Music, Theatre, Dance -Programmes supported by the Federal Foreign Office


Cultural programmes in the areas of music, theatre and dance help present Germany as a country of cultural innovation and diversity. They encourage a civil-society network in the arts.


Dance scene from “Continu” by Sasha Waltz
Tanzszene© picture alliance / dpa
Music plays a special role in how German culture is perceived abroad. That is due to the outstanding tradition of German music, but also to the variety and quality of the current music scene in Germany, both professional and amateur. Concerts abroad by German musicians and especially collaborations with local artists are particularly suited to communicating this distinctive musical culture to other countries and also to bringing about cooperation and understanding across language barriers. At the professional level, the Goethe-Institut’s work abroad in the field of music includes conceiving, finding musicians for, and carrying out individual concerts, tours, master classes, workshops and symposiums. At the amateur and junior levels, the Goethe-Institut supports musical exchanges that make encounters between people from different countries possible through artistic collaborations.


German theatre is known abroad for its diversity and the excellent quality of its ensembles. Nowhere else is there a comparable density of publicly funded, large theatres. Current German theatre attracts attention through its ability to put social reality on the stage and through its delight in formal experimentation. The productions prove so rich in complexity that new connections and interpretations always arise, especially when they are performed abroad.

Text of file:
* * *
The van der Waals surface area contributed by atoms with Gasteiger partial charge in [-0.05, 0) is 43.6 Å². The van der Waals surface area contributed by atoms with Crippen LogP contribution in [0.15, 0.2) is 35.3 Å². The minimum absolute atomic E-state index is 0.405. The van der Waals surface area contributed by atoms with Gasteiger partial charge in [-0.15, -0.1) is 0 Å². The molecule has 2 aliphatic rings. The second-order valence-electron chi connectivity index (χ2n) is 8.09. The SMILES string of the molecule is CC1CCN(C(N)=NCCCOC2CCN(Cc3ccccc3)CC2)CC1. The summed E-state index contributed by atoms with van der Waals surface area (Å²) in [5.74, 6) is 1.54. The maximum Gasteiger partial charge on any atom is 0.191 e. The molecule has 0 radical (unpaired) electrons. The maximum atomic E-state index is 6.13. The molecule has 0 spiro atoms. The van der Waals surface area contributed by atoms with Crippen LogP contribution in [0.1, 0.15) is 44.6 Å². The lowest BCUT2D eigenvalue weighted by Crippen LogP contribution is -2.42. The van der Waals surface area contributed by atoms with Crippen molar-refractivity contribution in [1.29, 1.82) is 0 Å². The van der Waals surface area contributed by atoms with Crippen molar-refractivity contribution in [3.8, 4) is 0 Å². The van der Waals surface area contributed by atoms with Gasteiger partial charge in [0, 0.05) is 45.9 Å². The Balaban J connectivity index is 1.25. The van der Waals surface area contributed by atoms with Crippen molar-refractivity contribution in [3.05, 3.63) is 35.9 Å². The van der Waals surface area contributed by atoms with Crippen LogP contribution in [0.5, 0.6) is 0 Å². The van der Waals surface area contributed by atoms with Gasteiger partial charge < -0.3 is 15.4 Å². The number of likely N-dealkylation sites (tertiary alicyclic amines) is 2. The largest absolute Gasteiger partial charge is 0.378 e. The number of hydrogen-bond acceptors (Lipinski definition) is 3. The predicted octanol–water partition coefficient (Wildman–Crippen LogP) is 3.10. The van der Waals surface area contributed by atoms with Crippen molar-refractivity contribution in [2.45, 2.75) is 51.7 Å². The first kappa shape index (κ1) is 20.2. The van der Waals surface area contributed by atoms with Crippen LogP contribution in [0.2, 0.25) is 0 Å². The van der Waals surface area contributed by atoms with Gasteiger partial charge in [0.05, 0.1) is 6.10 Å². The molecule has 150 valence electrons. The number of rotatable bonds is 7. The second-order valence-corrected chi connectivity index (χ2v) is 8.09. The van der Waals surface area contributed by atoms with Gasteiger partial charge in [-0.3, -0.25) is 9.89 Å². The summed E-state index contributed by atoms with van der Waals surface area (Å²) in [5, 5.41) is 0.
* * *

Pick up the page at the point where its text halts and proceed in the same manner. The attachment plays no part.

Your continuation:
Contemporary German dance is in demand all over the world, both productions from the cities’ theatre companies and the large independent companies as well as from the smaller independent scene.

The Goethe-Institut plays a connecting and supporting role for guest performances abroad by German theatre and dance companies and is a partner in international coproductions. It contributes to the exchange of ideas in the area of theatre through the many smaller projects of the overseas institutes – such as guest directors, guest choreographers, workshops, and staged readings of new German plays. That culture is a two-way street finds expression in a guest programme for young foreign theatre people conducted together with the International Theatre Institute and in support for guest performances from developing and transition countries.

Through the Bund Deutscher Amateurtheater (BDAT), an asscociation that promotes amateur theatre, the Federal Foreign Office also makes funds available for performing arts events both abroad and at home.

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